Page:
Scaled down to accommodate his small company of fledgling professional dancers, Ronn Guidi's version of "The Nutcracker" for Oakland Ballet offers warmth and charm but ultimately bogs down in timid, repetitive choreography and (mostly) well-groomed but effortful dancing.
As performed Saturday afternoon at Smothers Theatre on the Pepperdine University campus, the pas de deux and variations of Act II looked either too skimpy or too ploddingly workmanlike, without enough individual characterization or rhythmic give-and-take (granted the handicap of recorded music) to do justice to Tchaikovsky.
Act I, however, proved a sprightly concoction that reverted to the nuclear family celebration of E.T.A. Hoffmann's original story. Busy byplay between the three mischievous children, their uptight maid and their decorous but loving parents set the production's gentle, down-to-earth tone.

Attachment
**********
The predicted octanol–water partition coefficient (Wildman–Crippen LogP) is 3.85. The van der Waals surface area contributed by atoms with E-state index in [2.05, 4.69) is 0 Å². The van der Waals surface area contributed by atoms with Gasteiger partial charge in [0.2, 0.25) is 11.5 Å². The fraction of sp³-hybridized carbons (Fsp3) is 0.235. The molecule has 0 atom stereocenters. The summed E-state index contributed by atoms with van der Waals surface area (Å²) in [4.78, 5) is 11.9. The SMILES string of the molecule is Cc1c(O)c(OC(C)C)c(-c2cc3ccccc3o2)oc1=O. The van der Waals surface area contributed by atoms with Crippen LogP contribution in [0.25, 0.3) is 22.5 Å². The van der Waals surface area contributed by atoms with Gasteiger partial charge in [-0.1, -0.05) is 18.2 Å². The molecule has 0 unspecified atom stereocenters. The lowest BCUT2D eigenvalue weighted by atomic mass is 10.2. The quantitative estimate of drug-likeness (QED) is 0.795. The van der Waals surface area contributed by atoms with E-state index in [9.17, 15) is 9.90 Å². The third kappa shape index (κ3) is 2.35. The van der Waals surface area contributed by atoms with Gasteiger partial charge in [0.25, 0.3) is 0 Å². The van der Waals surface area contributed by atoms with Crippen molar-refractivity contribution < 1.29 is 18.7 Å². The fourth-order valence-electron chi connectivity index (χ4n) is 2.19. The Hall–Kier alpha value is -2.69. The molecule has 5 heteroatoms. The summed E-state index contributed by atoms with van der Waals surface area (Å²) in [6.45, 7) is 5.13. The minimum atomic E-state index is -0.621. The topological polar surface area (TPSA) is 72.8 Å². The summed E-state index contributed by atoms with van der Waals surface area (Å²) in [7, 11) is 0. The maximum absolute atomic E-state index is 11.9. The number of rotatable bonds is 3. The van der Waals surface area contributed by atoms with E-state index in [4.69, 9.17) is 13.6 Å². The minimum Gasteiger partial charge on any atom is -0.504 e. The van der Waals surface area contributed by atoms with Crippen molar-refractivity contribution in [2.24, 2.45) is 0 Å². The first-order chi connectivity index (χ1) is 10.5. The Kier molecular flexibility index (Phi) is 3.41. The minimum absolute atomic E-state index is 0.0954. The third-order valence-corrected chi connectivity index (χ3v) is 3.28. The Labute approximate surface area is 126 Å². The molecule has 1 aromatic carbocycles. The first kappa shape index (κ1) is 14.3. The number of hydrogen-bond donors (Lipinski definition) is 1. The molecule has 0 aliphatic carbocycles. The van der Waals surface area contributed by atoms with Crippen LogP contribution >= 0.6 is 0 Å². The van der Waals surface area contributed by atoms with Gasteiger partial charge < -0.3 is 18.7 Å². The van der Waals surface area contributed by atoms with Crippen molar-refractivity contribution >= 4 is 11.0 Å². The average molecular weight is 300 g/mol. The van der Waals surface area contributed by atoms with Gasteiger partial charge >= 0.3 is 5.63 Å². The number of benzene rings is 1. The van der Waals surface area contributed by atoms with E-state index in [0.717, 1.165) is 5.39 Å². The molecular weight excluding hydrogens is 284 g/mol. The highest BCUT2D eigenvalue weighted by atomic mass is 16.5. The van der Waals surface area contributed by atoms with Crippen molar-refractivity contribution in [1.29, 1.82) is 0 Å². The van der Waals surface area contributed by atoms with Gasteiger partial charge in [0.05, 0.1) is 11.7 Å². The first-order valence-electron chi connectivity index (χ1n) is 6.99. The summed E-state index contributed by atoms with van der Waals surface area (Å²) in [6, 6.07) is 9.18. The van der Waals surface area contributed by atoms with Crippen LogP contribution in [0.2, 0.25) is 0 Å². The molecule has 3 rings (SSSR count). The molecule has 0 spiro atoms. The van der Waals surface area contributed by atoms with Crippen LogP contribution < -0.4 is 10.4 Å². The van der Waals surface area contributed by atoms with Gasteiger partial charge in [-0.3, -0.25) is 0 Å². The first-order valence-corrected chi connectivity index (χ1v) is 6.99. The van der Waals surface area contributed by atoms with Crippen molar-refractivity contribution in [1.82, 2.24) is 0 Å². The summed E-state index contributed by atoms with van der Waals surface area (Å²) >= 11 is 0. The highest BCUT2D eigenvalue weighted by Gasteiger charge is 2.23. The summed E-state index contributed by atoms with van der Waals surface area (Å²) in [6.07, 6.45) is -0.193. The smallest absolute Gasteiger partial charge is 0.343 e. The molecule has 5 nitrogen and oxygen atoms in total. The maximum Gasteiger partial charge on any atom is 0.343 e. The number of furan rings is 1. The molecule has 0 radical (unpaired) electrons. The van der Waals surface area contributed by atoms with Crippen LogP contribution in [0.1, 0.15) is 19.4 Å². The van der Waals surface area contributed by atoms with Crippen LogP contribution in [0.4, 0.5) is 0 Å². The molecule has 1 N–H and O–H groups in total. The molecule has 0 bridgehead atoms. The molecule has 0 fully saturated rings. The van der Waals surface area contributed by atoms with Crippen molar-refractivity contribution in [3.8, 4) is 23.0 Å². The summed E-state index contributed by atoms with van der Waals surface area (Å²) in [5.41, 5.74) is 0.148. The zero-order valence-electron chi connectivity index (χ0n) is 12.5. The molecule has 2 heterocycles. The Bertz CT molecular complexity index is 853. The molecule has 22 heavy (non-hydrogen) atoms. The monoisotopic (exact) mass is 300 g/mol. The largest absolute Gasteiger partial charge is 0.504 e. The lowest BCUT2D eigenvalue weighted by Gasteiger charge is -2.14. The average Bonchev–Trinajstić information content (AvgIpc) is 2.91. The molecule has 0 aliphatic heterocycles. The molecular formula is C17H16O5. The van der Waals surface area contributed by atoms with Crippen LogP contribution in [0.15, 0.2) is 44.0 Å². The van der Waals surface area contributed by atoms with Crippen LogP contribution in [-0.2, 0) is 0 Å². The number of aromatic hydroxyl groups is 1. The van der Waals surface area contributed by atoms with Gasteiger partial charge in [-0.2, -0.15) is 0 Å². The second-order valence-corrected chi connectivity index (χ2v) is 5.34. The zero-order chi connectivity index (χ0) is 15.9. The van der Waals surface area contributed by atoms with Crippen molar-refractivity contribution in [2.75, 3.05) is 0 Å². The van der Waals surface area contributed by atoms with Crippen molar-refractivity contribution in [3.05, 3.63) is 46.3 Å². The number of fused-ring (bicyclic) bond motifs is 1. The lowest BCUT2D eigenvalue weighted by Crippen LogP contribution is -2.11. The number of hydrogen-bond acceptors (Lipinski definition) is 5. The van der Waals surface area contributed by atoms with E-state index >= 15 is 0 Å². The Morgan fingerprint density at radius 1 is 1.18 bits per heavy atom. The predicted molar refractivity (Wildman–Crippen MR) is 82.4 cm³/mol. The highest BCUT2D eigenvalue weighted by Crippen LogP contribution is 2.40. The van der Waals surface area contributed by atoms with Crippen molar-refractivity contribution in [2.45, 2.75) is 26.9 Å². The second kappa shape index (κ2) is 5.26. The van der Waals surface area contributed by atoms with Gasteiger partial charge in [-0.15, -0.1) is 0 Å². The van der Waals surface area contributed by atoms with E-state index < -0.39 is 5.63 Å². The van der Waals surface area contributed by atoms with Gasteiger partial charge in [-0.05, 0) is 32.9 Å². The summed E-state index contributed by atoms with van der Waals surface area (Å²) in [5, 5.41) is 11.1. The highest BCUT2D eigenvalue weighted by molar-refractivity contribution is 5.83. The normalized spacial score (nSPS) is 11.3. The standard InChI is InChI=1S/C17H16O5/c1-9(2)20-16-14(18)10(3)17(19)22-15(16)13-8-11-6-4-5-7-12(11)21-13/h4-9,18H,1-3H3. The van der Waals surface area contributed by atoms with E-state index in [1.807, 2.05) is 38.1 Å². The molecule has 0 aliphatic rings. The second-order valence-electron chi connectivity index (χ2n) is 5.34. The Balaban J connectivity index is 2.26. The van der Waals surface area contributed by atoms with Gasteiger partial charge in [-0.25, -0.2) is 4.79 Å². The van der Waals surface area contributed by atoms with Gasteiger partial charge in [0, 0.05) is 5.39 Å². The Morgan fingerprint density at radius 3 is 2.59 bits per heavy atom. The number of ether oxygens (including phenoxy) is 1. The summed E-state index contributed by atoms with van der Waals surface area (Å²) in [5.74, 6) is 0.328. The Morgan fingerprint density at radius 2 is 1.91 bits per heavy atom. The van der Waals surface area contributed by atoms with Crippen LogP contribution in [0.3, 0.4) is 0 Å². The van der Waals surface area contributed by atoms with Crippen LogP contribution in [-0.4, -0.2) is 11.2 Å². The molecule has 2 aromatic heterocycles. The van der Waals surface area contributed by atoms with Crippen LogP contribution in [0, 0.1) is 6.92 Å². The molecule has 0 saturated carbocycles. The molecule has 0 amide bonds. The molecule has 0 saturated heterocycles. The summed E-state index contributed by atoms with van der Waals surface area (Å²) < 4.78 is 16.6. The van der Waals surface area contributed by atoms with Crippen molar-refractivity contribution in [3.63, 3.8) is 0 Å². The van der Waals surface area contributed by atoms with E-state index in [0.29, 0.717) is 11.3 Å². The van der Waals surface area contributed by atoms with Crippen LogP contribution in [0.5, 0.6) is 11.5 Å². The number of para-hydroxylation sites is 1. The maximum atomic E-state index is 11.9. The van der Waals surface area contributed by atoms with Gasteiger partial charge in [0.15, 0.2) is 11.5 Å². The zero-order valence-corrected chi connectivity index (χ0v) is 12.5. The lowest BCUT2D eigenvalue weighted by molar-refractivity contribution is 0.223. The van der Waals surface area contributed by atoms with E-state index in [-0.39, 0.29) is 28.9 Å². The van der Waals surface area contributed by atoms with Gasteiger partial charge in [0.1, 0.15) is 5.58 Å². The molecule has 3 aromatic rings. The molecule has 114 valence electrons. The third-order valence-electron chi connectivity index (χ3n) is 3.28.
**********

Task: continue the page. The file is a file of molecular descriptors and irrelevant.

Marie's brother Fritz didn't break the nutcracker doll; she accidentally dropped it herself and the music stopped, awkwardly, until repair work was accomplished. The rats were milquetoasts (they fought with umbrellas and finally scuttled away under them) and the Rat King seemed more forlorn than fierce. The Christmas tree grew modestly and unobtrusively. The Snowflakes' dance had an (Isadora) Duncanesque artlessness. Despite his scary eye patch, Drosselmeyer was a benevolent dictator, checking in at the end to assure himself that all proceeded according to plan.